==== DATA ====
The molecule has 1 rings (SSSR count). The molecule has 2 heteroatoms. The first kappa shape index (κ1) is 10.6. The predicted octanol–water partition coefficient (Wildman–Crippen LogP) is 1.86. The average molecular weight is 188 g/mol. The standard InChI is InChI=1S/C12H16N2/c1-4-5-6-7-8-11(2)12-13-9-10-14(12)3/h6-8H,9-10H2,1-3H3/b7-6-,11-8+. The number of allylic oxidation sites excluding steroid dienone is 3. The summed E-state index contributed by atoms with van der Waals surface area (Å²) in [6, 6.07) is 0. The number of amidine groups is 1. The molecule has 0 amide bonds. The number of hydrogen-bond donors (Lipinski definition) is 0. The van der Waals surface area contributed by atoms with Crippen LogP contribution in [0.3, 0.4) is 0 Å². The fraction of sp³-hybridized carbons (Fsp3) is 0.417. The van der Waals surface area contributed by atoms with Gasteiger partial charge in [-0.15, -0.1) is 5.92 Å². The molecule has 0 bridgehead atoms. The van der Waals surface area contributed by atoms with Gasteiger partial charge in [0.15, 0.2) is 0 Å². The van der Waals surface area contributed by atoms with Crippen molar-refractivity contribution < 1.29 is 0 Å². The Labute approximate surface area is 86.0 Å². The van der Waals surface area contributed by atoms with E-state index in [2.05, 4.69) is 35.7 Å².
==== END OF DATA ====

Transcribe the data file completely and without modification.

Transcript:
The molecule has 1 rings (SSSR count). The molecule has 2 heteroatoms. The first kappa shape index (κ1) is 10.6. The predicted octanol–water partition coefficient (Wildman–Crippen LogP) is 1.86. The average molecular weight is 188 g/mol. The standard InChI is InChI=1S/C12H16N2/c1-4-5-6-7-8-11(2)12-13-9-10-14(12)3/h6-8H,9-10H2,1-3H3/b7-6-,11-8+. The number of allylic oxidation sites excluding steroid dienone is 3. The summed E-state index contributed by atoms with van der Waals surface area (Å²) in [6, 6.07) is 0. The number of amidine groups is 1. The molecule has 0 amide bonds. The number of hydrogen-bond donors (Lipinski definition) is 0. The van der Waals surface area contributed by atoms with Crippen LogP contribution in [0.3, 0.4) is 0 Å². The fraction of sp³-hybridized carbons (Fsp3) is 0.417. The van der Waals surface area contributed by atoms with Gasteiger partial charge in [-0.15, -0.1) is 5.92 Å². The molecule has 0 bridgehead atoms. The van der Waals surface area contributed by atoms with Gasteiger partial charge in [0.15, 0.2) is 0 Å². The van der Waals surface area contributed by atoms with Crippen molar-refractivity contribution < 1.29 is 0 Å². The Labute approximate surface area is 86.0 Å². The van der Waals surface area contributed by atoms with E-state index in [2.05, 4.69) is 35.7 Å².